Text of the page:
The movie does a phenomenal job of chronicling Chris’s journey. Though there are certainly cliché parts to the film (Chris talking to an apple about how organic it is, for instance), the film is incredibly self-aware; so, moments after Chris calls the apple organic he makes a face at the camera. As we move through the story we learn more about what exactly Chris is doing and why, and we also meet a host of characters who affect Chris almost as much as he affects them. Through these relationships and experiences we see Chris move from an alienated individual to someone who is enjoying life to the fullest. The film ends in heartbreak when Chris dies in the Alaskan wilderness, miles away from anyone.

Although admittedly tragic, Chris is also heroic, and film shows this. It may seem at first glance that Chris’s struggle is merely anger or rebellion, but fortunately this isn’t the case. After the modern notions of truth and happiness that had surrounded Chris all his life had destroyed him enough, he left them, and went into the wild–both physically and metaphorically. Though it may seem as if Chris is merely a selfish loner who is attempting to escape society, towards the end of the film Chris is shown writing “happiness is only real when shared” in the margin of a book. Chris discovered more truth than many of us will ever know, and that is what draws me into his story. Chris knew more, loved deeper, experienced more than most of our surroundings would let us, and this shows through in the film beautifully.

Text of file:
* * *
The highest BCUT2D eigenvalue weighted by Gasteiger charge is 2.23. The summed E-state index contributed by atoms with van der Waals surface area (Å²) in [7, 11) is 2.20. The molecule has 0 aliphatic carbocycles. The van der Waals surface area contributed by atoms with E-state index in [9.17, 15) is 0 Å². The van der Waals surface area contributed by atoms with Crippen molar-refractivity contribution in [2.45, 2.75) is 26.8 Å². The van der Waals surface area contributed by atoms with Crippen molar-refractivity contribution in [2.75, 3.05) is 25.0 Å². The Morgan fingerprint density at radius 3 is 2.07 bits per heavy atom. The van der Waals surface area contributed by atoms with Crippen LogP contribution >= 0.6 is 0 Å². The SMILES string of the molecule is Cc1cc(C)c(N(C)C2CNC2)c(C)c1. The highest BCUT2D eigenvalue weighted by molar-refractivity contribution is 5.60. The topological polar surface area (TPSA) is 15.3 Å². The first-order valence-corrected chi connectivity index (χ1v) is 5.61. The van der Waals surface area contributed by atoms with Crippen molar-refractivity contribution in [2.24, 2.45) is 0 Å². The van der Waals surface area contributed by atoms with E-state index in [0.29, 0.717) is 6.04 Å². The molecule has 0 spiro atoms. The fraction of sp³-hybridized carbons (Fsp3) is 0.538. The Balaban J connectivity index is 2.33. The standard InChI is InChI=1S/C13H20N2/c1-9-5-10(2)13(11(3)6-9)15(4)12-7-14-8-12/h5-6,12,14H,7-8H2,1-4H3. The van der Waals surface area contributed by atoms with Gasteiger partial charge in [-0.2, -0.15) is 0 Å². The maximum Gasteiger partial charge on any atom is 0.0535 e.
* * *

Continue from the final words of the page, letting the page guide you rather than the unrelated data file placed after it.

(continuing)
-Chris Carson

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Hotel Chevalier/The Darjeeling Limited (2007)

October 30, 2007

There is something of a tradition in Western literature concerning Indian travelogues: the privileged Westerner travels to India, knowing – always! – that he (and it is usually a he) can leave when he likes. The sojourn in India is, for him, an encounter with the spiritual savage – the one who has maintained, by her primitiveness and poverty, a connection to some more primal and spiritual reality – which reality he appropriates, cafeteria-style, and brings with him upon his return to the west, having consumed even that which his lifestyle of consumption cannot provide him.